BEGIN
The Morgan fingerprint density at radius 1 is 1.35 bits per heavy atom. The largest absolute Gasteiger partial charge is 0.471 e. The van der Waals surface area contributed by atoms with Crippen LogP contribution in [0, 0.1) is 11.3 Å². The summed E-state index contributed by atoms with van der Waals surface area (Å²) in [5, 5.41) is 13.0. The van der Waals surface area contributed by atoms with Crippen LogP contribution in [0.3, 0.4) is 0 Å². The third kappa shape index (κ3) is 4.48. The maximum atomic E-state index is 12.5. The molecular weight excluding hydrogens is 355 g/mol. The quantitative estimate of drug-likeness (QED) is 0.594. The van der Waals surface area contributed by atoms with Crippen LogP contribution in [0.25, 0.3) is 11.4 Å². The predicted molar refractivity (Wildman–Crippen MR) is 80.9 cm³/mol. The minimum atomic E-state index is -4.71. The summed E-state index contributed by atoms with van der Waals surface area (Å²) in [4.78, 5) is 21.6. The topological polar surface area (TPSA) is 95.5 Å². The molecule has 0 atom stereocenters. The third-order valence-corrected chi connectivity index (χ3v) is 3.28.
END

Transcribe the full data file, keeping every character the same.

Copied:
The Morgan fingerprint density at radius 1 is 1.35 bits per heavy atom. The largest absolute Gasteiger partial charge is 0.471 e. The van der Waals surface area contributed by atoms with Crippen LogP contribution in [0, 0.1) is 11.3 Å². The summed E-state index contributed by atoms with van der Waals surface area (Å²) in [5, 5.41) is 13.0. The van der Waals surface area contributed by atoms with Crippen LogP contribution in [0.3, 0.4) is 0 Å². The third kappa shape index (κ3) is 4.48. The maximum atomic E-state index is 12.5. The molecular weight excluding hydrogens is 355 g/mol. The quantitative estimate of drug-likeness (QED) is 0.594. The van der Waals surface area contributed by atoms with Crippen LogP contribution in [0.25, 0.3) is 11.4 Å². The predicted molar refractivity (Wildman–Crippen MR) is 80.9 cm³/mol. The minimum atomic E-state index is -4.71. The summed E-state index contributed by atoms with van der Waals surface area (Å²) in [4.78, 5) is 21.6. The topological polar surface area (TPSA) is 95.5 Å². The molecule has 0 atom stereocenters. The third-order valence-corrected chi connectivity index (χ3v) is 3.28.